Tube Intruder Help.... Please

Discussion in 'Fly Tying' started by Jeff Dodd, Dec 26, 2010.

  1. Kerfwappie Member

    Posts: 330
    Poulsbo, WA
    Ratings: +3 / 0
    I dig that tube tying vise. Is that drill chuck? In the video.
  2. Jergens AKA Joe Willauer

    Posts: 2,141
    Twin Bridges, MT
    Ratings: +19 / 0
  3. g_smolt Recreational User

    Posts: 916
    58°19'59 N, 134°29'49 W
    Ratings: +160 / 0
    One of the problems that I have encountered when fishing dorsal/ventral tube flies (think Howell's intruder) is the tendency for the fly to ride on its side, regardless of the weight of the eyes or tube. I have to believe that this is a function of the longitudinal center of gravity of the fly, and the fact that the pull comes from so close to said center. This isn't a problem with up-eyed shanks, especially if they are rigged with junction tubing; the line pull comes from a comparatively distant point above the center of gravity, thus making the fly ride "right".

    As far as intruder construction goes, it is helpful to remember that the end-goal of the tie is to create a large silhouette with very sparse application of materials, and to achieve the ever-tantalizing "pulse" that seems to be the hallmark of the genre. To this end, pick materials that fit the bill: Arctic fox, rhea, amherst centers, ostrich herl tips...the list goes on, but all of the materials used should have an inherent "stiffness" that prevents their collapse when they are swung, but allows for movement.

    When it comes right down to it, any of the flies posted can and will catch fish, but with a little more more attention to materials, a fella can wind up with a much bigger profile with a whole lot less material.

    This is my version on HMH microtube...
    From the back, forward - lite-brite butt, arctic fox in a dubbing loop as a flaring mechanism for the rhea and amherst hackle. Black wool dubbing with an orange counter-wrap for contrast, then another arctic fox / rhea / amherst hackle. Flashabou in the round for a little bit of sparkle, then a rabbit dubbing loop over dazl-eyes for a big, bulky head that makes a backwash big enough to wiggle the fly.
  4. Paul Huffman Lagging economic indicator

    Posts: 1,414
    Yakima, WA.
    Ratings: +130 / 0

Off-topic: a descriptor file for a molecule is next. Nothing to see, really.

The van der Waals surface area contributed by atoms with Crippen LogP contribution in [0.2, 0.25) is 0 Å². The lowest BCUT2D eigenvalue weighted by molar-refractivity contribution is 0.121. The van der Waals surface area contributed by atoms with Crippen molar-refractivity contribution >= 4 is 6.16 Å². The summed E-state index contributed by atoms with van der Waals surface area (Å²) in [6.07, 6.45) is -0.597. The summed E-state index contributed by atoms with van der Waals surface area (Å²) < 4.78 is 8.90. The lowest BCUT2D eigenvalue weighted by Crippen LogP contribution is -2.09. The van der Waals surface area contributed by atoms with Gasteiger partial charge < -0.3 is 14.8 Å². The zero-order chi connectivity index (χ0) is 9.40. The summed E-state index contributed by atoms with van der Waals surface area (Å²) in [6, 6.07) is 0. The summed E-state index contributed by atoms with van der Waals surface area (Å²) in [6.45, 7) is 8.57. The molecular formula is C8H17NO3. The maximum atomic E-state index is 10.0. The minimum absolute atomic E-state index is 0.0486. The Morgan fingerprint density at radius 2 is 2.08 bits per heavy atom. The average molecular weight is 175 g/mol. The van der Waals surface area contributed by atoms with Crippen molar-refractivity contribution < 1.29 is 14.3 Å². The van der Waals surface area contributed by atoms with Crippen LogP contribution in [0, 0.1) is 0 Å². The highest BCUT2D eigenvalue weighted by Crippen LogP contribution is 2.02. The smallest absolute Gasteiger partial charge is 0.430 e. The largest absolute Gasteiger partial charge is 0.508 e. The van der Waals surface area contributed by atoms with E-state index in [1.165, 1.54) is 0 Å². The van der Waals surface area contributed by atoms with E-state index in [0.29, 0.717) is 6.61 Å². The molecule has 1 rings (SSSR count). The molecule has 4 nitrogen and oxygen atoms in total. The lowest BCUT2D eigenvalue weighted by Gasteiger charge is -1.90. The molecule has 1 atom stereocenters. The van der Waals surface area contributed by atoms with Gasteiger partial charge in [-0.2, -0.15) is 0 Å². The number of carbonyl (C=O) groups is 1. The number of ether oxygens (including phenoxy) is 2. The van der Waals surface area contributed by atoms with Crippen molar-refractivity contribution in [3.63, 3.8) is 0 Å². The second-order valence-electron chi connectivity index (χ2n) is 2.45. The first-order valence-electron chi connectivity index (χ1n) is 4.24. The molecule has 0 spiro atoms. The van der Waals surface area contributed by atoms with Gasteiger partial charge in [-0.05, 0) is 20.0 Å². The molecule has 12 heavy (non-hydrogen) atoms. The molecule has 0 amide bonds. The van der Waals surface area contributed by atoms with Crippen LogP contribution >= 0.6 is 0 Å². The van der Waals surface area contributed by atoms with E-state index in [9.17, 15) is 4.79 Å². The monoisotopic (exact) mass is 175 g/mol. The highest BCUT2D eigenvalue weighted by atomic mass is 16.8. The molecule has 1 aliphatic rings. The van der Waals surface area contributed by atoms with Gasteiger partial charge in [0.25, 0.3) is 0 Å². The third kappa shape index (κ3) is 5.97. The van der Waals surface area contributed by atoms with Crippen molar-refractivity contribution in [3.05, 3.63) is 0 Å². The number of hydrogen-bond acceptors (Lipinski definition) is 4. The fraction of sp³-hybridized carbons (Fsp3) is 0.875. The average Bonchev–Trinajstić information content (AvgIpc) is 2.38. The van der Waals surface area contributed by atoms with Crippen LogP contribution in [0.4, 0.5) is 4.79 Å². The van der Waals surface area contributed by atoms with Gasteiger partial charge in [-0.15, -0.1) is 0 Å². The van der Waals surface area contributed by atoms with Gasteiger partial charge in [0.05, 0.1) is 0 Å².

g_smolt - Do you split the Amherst stem and wrap or do you place bundles of Amherst clipped off the stem?
  5. g_smolt Recreational User

    Posts: 916
    58°19'59 N, 134°29'49 W
    Ratings: +160 / 0

    The amherst goes into a dubbing loop with the rhea.
  6. Ed Call Mumbling Moderator

    Posts: 17,396
    Kitsap Peninsula
    Ratings: +1,355 / 9
    g_smolt, awesome fly, thanks for the explanation too. I'm going to try to tie some of those.
  7. Paul Huffman Lagging economic indicator

    Posts: 1,414
    Yakima, WA.
    Ratings: +130 / 0
    Trying some ideas from g_smolt and from UV pearl ice dub butt, rear hackle pink Amherst and purple arctic fox in a dubbing loop, purple cactus chenille body, some black deer hair spun and clipped to a small muddler head, another dubbing loop on Amherst and arctic fox, some throat feathers from a white heron for feelers and a purple cactus chenille head over barbell eyes. On a plastic tube.

  8. Jeff Dodd Active Member

    Posts: 1,566
    Langley, WA
    Ratings: +349 / 0
    Nice fly Paul. With the tube attachment off I tied green butt skunk yesterday. However I was in the "City" over the weekend and made it to a fly shop. I now have amherst and Rhea along with an actual dubbing-loop spinning tool to replace the dentist pick I've been using. Looking to tie more intruders this week.
  9. Philster New Member

    Posts: 2,479
    Ratings: +3 / 0
    Such a nice production! Fantastic. I would add just a little bit of Intruder philosophy. Back before it was so universally known, Ed usually had a deer hair collar like the Huffman one above. The idea was the collar would kick up turbulence adding motion to the soft materials and keeping the ostrich from looking like pencil in the water when under tension. There was no concern about the buoyancy, because of the way he fished the intruder. He didn't try to hit them between eyes. It was big and bad enough that they moved to it. He often fished it over the top of the boulder fields. So while lead eyes and deer hair may seem counterintuitive, it was a critical design element. Now of course with fishing guys there is no "always", and some of his didn't have it, but most did. The one in the video has a fur collar for bulk, and it's a great compromise between the two approaches. Tie some with a deer/elk collar behind the eyes. swim both of them and watch how they move. Make your own decision on how many of each you want. All of mine have it. I just string together multiple tube marabou flies if I want length without the intruder wiggle.
  10. Paul Huffman Lagging economic indicator

    Posts: 1,414
    Yakima, WA.
    Ratings: +130 / 0
    I really like the ostrich "spey plumes" from Hareline. No need for a dubbing loop. I just use the tip are far down as seems flexible and wrap like a hackle. The tips move like marabou but they are more erect. Cabela's has three colors available in their Budget Barn: Cabela's picture looks a lot like cheap marabou, but what they sent was 10 ostrich plumes in each pack.

    I use them for tying up fish tacos in several colors. They look good in the water, but I haven't caught anything yet.
  11. poirierpro Member

    Posts: 240
    Spokane, WA
    Ratings: +0 / 0
    Me too.